NOTE: This post is Part 2 in my month-long deep dive into exploring "expertise and authority." Go here to read the first post.

And get the whole series (as it progresses) here.

How to rob a bank with a lemon:

  1. First, choose the right lemon. It should probably be a big one. You might need multiple lemons, actually. Let's say three. 
  2. Squeeze the lemon(s) into a receptacle. Maybe a big bowl. Something you can really get your hands into. Also your face.
  3. Using your hands, scoop the lemon juice out of the receptacle and spread it liberally over your face. It's recommended that you keep your eyes closed during this step. 
  4. Your face is now completely invisible to cameras! This is due to a scientific principle we read once in an article about "things to do with your kids on a rainy day." Lemon juice can be used as invisible ink, only readable if you expose it to heat. So science
  5. Stay away from heat sources.
  6. Walk into any bank, confident in your invisibility, and collect your loot! 

That's the plan McArthur Wheeler executed flawlessly in 1995, when he deduced that lemon juice was the key to walking away with all the money he'd ever need. He faithfully executed these steps (or similar ... I pretty much just made up the actual steps), and for good measure took a selfie with a Polaroid camera to verify his hypothesis. Somehow, through some hysterical quirk in 1990s-era technology, the photo proved him out. HIs face was obscured. His confidence was assured. 

McArthur Wheeler was now an expert of facial invisibility. 

Of course, his expertise led to folly (a phrase I've been dying to write). Because, honestly, lemon juice is not going to make your face invisible to security cameras. It might make you one of the most pleasant smelling bank robbers around, though. And it will give you a nice, zesty flavor when you go to prison. Mull that over. 

Ignorance more frequently begets confidence than does knowledge.
— Charles Darwin

 

 

 

This quote from Charles Darwin, the father of modern evolutionary theory, is kind of profound. It explains a lot, actually, about why Mr. Wheeler strode with confidence into not one but two banks that day, face dripping with lemon juice, assured of his iil-gotten wealth.

People tend to be a lot more confident about their own abilities if they're ignorant of their own limitations. 

We see this all the time in less larcenous circumstances. The guy who insists he can fix the clogged kitchen sink, only to make a huge mess because he knows nothing about plumbing. Or the woman who ruins a skirt while adjusting the hem because sewing doesn't seem all that hard. Or the kid who finds himself in over his head because he convinced his friends that he knew how drive a car.

We do this stuff. We overestimate our own knowledge and skill, or we underestimate the difficulty or complexity or even the improbability of what we're doing. We get confident, even when that confidence isn't justified.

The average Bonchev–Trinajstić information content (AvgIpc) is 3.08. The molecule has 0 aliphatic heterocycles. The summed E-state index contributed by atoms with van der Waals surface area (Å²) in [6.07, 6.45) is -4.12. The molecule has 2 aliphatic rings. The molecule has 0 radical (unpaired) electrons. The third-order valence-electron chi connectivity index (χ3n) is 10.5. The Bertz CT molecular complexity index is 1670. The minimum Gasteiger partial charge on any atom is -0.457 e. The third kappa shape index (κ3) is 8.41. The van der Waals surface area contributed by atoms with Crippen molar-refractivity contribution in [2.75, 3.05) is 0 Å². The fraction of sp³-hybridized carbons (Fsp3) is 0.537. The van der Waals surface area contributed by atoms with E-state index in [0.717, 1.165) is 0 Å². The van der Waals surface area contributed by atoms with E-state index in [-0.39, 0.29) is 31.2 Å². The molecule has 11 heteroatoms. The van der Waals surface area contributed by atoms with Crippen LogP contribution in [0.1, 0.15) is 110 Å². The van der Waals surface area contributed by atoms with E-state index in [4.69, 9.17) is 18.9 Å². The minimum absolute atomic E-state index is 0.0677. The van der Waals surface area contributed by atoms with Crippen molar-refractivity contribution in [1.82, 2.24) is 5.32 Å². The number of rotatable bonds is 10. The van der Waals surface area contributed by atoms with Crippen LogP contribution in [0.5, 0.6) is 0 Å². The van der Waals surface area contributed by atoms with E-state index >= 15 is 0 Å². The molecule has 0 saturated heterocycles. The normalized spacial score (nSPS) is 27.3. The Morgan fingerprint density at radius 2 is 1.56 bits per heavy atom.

A friend recently pointed me to an article on Wikipedia about the Dunning-Kruger effect (where, incidentally, I first encountered McArthur Wheeler's story). This is a "cognitive bias," or "a pattern in deviation of judgment" that was explored in a 1999 study conducted by David Dunning and Justin Kruger at Cornell University. As their report put it:

"People tend to hold overly favorable views of their abilities in many social and intellectual domains. "

SOURCE: Pulled from the abstract for Unskilled and unaware of it: How difficulties in recognizing one's own incompetence lead to inflated self-assessments.
APA PsychNET, Journal of Personality and Social Psychology, Vol 77(6), Dec 1999, 1121-1134.

Basically, it was a study of incompetence.

I know nothing about CV joints

People sometimes believe that they know more than they think they do about a given subject. They may have some experience with or exposure to the subject that was overtly positive and affirming, even if that experience or exposure wasn't complete. And this, unfortunately, gives some people the sense that "I got this. I'm naturally an expert at this."

I'm not going to lie, I have done this. I'm not going to say you have (but you have) because I'm no expert on you (but you have). But in general, humans can be a bit overconfident about what they actually know, and their own level of expertise, and that confidence can lead to disaster.

When I was in my 20s I owned a Mazda Protege. I bought it new, but got it at a discount because it had quite a bit of hail damage. To this day I'm not sure why I as ok with that. The discount wasn't that much. But a discount is a discount, and I've been a bargain hunter from day one.

This wasn't my first car, but it was the first one I bought with my own money. And so I was determined to take care of it, keeping it maintained and running like a Swiss timepiece.

Thing is, I'm not much of a mechanic. In fact, for a large part of my adult life I was what can only be described as "completely irresponsible" when it came to cars. This baffled my grandfather—the consummate shade tree mechanic who could (and would) fix anything himself. No matter how patiently he explained things to me, how lovingly he showed me the work in progress, it didn't quite click with me at the time. I just didn't have much interest. And this meant that I drove my cars until pieces started falling off of them.

After a few years of driving my hail-beaten Protege hundreds of miles a day between college, work, and home, the CV joints started to go out. So I turned to a good friend of mine—whom we will call "Joe" for everyone's protection and the sake of our friendship. He confidently told me how simple and easy it was to replace those joints. We could do it ourselves, save me thousands of dollars, and I'd be on the road again in a hour or two.

I paid for the parts, the fluids, and even dinner, and the two of us commandeered his father's driveway and tools (and a couple of his cigars) and got to work. 

Twelve hours later we finally figured out how to get everything back together. Sort of.

Over the course of those twelve hours, we ran into one problem after another. We neglected to put down a pan to catch the fluid as it leaked out, after pulling the CV joints free. We realized partway through that we had something installed wrong or backwards, and had to start over. We had trouble getting the brakes off and then on again. And, about three hours in, Joe says, "I have no idea what I'm doing." And a part of me died that day. 

We did rally. We got it together. We found a manual for the car, puzzled over the pieces, consulted mechanics at the local shop, and eventually we figured out how to do the work. Again, sort of.